Mumbai, Oct 19: Former South Africa cricketer Jonty Rhodes feels that the absence of the likes of Sachin Tendulkar and not too much cricket, is the reason behind the sparse attendance at the first two ODIs between India and England in Hyderabad and New Delhi, respectively.
"Indians like their team winning. They won two matches in a row. You will now see the crowd coming back. I think Indians will very quickly forget that they were whitewashed if they return the favour (to England) here," Rhodes, who scored 2,532 and 5,935 runs in 50 Tests and 245 ODIs respectively, said.
"Tendulkar is not playing the series may also be a reason for less attendance. When we (Mumbai Indians) played in Delhi and he came out, there was an uproar. We played in Chennai, they showed him on screen and the whole crowd started supporting the Mumbai outfit.
"Sachin is a trump card wherever and whichever team he is playing," he said.
Rhodes believed that the split captaincy formula, being practiced by England and South Africa, is not ideal for India.
"You just cannot make anyone captain because someone else is not able to do the job. To be a captain you need to have leadership skills. If (India captain Mahendra Singh) Dhoni wants rest, India can surely appoint someone else," Rhodes said.
"They have cricketers like Virat Kohli and Gautam Gambhir, who have done a good job leading the Kolkata Knight Riders and can step into his (Dhoni's) shoes," he added.
Rhodes, best known for his electric fielding at backward point, made it clear that his country and England have been forced to appoint different captains for different formats.
"Graeme Smith has stepped down from limited overs captaincy. AB De Villiers broke his finger, so Hashim Amla had to step in. Smith still feels he can play a true role in Test captaincy. Possibly De Villiers is going to be the next captain in Tests.
"England have three captains for three different formats. With the amount of cricket being played these days, different skill levels are required for different formats.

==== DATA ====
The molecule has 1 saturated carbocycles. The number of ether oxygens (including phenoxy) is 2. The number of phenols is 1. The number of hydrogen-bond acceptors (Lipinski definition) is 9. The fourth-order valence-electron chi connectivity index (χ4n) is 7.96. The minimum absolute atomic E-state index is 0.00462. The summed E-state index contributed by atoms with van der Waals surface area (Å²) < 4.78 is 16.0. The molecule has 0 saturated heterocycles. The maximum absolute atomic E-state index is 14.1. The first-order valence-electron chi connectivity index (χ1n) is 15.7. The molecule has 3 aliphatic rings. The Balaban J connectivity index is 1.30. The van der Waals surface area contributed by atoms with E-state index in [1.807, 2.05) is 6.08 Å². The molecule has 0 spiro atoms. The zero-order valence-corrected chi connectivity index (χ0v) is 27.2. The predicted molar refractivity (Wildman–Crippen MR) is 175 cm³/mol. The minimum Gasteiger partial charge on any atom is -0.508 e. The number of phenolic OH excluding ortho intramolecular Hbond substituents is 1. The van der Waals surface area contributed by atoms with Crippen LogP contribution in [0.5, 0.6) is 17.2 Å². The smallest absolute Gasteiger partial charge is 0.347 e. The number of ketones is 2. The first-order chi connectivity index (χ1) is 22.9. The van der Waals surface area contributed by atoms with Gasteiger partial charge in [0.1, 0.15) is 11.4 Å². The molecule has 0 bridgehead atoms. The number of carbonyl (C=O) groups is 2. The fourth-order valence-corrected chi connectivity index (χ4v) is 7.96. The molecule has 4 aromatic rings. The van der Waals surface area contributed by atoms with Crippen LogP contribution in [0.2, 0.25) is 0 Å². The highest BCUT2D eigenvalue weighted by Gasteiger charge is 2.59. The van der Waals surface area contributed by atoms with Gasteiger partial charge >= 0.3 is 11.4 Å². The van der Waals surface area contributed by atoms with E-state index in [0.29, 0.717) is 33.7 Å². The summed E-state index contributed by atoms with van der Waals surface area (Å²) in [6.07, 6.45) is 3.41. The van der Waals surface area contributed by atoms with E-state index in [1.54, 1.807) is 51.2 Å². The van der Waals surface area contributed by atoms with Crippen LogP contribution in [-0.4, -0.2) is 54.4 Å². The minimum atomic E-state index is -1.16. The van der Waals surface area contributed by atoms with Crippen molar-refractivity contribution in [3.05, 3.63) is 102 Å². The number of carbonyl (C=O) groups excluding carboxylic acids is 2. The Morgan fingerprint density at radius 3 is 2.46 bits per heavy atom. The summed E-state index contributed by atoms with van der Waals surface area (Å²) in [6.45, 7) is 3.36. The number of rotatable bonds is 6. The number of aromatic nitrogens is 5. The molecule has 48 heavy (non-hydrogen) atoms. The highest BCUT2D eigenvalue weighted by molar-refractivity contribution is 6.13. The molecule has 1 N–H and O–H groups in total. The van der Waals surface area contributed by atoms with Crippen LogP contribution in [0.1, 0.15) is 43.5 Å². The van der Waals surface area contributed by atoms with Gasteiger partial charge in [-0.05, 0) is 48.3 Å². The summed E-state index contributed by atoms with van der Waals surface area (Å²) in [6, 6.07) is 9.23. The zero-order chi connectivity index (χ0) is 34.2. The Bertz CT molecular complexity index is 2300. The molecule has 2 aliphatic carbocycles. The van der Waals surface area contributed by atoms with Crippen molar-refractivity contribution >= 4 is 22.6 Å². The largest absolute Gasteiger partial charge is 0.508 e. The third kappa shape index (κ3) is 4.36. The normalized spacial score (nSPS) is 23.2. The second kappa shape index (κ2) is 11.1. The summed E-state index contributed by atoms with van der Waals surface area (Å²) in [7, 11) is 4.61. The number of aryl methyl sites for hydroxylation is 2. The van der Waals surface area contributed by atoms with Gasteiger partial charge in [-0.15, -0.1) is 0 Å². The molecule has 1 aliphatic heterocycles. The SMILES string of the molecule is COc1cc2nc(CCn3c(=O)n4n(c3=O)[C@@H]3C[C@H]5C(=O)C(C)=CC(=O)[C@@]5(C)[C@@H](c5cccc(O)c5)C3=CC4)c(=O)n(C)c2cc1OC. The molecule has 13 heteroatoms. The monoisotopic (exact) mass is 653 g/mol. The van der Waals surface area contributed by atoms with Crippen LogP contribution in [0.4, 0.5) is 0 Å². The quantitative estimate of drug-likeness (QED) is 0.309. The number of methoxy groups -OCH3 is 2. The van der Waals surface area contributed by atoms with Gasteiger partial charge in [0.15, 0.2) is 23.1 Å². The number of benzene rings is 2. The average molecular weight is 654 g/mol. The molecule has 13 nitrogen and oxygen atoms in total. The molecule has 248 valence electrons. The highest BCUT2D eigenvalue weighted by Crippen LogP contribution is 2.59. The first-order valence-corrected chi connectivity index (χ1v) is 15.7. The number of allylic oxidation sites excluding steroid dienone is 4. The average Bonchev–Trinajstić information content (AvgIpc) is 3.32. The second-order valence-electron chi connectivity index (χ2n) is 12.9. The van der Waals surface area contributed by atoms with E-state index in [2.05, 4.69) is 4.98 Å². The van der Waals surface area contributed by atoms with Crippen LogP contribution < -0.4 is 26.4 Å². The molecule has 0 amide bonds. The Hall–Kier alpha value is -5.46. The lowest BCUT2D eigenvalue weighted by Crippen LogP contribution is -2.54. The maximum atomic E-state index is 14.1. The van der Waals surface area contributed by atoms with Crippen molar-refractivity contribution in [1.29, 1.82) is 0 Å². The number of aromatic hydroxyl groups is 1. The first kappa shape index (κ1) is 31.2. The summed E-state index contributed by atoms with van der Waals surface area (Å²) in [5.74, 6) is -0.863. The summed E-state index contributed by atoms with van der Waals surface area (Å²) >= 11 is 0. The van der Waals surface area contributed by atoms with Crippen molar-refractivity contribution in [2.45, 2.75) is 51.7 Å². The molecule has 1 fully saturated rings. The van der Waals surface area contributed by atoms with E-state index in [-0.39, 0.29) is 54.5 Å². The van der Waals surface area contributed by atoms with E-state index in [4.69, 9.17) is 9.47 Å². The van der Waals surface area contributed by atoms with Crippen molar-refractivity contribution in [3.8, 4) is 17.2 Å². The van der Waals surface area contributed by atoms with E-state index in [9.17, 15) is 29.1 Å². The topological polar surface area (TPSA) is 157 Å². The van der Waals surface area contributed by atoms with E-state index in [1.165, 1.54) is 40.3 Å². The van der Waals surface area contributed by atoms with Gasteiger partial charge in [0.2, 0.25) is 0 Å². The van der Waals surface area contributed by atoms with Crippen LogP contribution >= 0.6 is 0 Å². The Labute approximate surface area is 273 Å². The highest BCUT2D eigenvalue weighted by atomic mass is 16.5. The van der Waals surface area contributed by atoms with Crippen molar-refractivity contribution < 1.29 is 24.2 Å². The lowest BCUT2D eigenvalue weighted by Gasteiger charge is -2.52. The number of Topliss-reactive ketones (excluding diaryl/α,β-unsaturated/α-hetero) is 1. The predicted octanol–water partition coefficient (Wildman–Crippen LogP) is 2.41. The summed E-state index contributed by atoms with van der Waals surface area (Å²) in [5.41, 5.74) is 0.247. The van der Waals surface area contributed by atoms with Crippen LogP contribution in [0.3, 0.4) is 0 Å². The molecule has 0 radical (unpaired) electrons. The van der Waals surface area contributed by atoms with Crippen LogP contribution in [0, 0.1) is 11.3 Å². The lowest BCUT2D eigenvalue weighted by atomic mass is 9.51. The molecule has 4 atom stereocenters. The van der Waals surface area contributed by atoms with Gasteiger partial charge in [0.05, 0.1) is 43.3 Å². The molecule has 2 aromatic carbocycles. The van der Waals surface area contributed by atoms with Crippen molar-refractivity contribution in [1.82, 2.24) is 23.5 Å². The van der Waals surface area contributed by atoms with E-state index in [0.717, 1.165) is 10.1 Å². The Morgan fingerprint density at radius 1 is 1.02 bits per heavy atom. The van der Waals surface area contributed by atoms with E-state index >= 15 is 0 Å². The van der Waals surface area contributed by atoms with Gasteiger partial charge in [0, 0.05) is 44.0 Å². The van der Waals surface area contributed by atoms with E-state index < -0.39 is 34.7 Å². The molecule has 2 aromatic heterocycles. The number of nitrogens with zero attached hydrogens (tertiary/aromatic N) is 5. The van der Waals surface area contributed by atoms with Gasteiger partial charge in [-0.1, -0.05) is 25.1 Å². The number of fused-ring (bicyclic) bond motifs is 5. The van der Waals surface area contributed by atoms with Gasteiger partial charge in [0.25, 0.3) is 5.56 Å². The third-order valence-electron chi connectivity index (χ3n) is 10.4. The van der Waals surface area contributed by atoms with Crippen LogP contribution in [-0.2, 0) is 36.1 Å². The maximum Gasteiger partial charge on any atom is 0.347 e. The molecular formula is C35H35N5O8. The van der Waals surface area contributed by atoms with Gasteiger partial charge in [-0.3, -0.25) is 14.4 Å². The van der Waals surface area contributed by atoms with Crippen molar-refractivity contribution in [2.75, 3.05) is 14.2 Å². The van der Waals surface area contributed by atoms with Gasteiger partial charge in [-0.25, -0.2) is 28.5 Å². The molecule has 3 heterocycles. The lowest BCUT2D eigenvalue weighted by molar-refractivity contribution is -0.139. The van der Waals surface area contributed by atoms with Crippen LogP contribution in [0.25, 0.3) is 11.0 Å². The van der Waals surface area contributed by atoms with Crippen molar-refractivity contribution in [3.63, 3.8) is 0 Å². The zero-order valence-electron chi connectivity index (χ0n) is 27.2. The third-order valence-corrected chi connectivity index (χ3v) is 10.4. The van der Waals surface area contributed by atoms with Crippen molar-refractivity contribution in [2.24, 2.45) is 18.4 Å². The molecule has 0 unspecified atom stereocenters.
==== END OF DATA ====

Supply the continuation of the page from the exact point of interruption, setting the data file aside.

Rhodes also felt that Dhoni was unfairly criticised after India's drubbing in England and said the Ranchi-born wicketkeeper-batsman's contribution to Indian cricket would be truly appreciated once he retires from the game.
"They (India) are 2-0 up in the (current ODI) series. They are playing convincing cricket. For a captain, after being No. 1 in Tests and winning the World Cup, I am not surprised that the man is exhausted," he said.
"(Former coach) Gary Kirsten has left and there is a slight shift in the balance of the team. (Incumbent) Duncan Fletcher is a good coach, (but) it takes a while for the balance to be restored."
The 42-year-old cricketer pointed out that conditions play a huge role in team's performance as is highlighted by the struggling English side in the ongoing ODI series.
"They (Dhoni's men) are playing a series in India where they are comfortable with conditions. The team could gel easily in the known environment. Even the new players went to the crease and were comfortable," Rhodes said.
"In England conditions are different. The ball swings, the ball seams, the ball bounces. So you suddenly have got younger guys outside their environment, which puts them under pressure.
"Dhoni got India to No 1 position in the world. So where was the problem six months ago? I think he has been an amazing captain for India and when he leaves people will appreciate how good he was," he added.
Rhodes also said that excellent fielding in the first five overs of the World Cup final against Sri Lanka had swung the match in India's favour.
"I told Kohli after the final of the World Cup that the first few overs of the game was where I knew India won. I know Dhoni batted beautifully but the fielding for the first five overs was great."